|Nina Blackman isn't your typical heroine. She's not even your typical vampire. Hell, when we met her in The Accidental Werewolf, she wasn't even a typical girl. For one thing, she's a dental hygienist. No pun on the previous
statement intended, but she also spends a lot of time with at least one of her feet in her mouth - not that Nina lets that stop or even slow her mile-a-minute mouth and constant swearing.
Nina was one of the highlights of The Accidental Werewolf, and she doesn't disappoint in a novel of her own. Accidentally Dead opens with Nina suffering the pangs of a new vampire - not that she believes that's what has happened to her. Then the uberhot guy who bit her during a routine procedure shows up and keeps showing up to convince her that what has happened is this: Nina is now, albeit accidentally and unfortunately, a daylight-fearing, blood-drinking, hypersensitive, immortal vampire.
Once she finally comes to terms with this - although not with Greg, whom she continues to harass incessantly - Nina becomes convinced that there is a way to revert to her human state. Her primary reasons for wanting this are the lack of
hotwings in her diet, the need to pay her bills, and sheer stubbornness.
Greg tries to make it clear that there is no way to change her back, even getting his mother involved on his side, which just takes Nina's wild imagination over the edge; now she's sure that Greg's running some kind of scam designed to
create a vampire nation. By the time Nina gets over her theory (primarily via a pretty hot relationship with a certain vampire), she's up to her ears in vampire politics and Greg's time on earth is drawing to a close. Being a nice guy despite her reservations, Greg is determined to keep Nina out of his mess, but our girl has a way of getting into predicaments all by herself - don't even think she'll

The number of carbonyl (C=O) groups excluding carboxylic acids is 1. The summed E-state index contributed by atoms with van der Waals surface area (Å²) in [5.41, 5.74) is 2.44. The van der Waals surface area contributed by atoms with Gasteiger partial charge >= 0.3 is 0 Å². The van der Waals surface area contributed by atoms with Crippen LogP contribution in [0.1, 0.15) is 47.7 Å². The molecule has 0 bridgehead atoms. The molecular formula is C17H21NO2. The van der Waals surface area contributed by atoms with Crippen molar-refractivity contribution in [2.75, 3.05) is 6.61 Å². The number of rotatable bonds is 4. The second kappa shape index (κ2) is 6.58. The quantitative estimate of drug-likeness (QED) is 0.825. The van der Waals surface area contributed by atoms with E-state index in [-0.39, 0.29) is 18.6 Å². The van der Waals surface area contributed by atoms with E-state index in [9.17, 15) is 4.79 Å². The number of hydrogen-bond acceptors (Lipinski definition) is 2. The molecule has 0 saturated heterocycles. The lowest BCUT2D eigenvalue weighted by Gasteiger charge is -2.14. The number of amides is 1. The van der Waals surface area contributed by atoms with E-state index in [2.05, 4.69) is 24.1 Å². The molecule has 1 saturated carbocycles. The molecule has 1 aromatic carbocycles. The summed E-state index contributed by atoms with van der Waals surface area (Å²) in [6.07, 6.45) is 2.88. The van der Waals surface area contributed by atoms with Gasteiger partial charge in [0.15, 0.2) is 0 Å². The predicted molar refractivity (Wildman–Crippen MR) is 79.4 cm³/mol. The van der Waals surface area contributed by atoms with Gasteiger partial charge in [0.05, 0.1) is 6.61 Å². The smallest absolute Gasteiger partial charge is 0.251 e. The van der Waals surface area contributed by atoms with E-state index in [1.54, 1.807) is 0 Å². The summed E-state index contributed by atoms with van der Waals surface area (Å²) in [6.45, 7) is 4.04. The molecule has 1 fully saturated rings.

stay out of one that involves her man. Vampire. Whatever.
Though Gregori doesn't have the presence in this novel that the hero of the previous one did, it seems to suit Accidentally Dead perfectly; Nina's concerns in life mainly revolve around Nina. Nina's grandmother is a rare exception and a fun character in her own right, bringing a dollop more
hilarity to a book based on fun. Nina, despite her numerous flaws, is a likeable character simply because she is so blatantly imperfect.
I did enjoy Accidentally Dead more than The Accidental Werewolf, probably because I liked Nina and Greg more than Marti and Keegan. It's easy enough to get through it without having read the first book, and readers will quickly find there's nothing too taxing on the brain about Cassidy's books. This would make an excellent summer read, but could
just as easily fill in the post-holiday need for a little down time.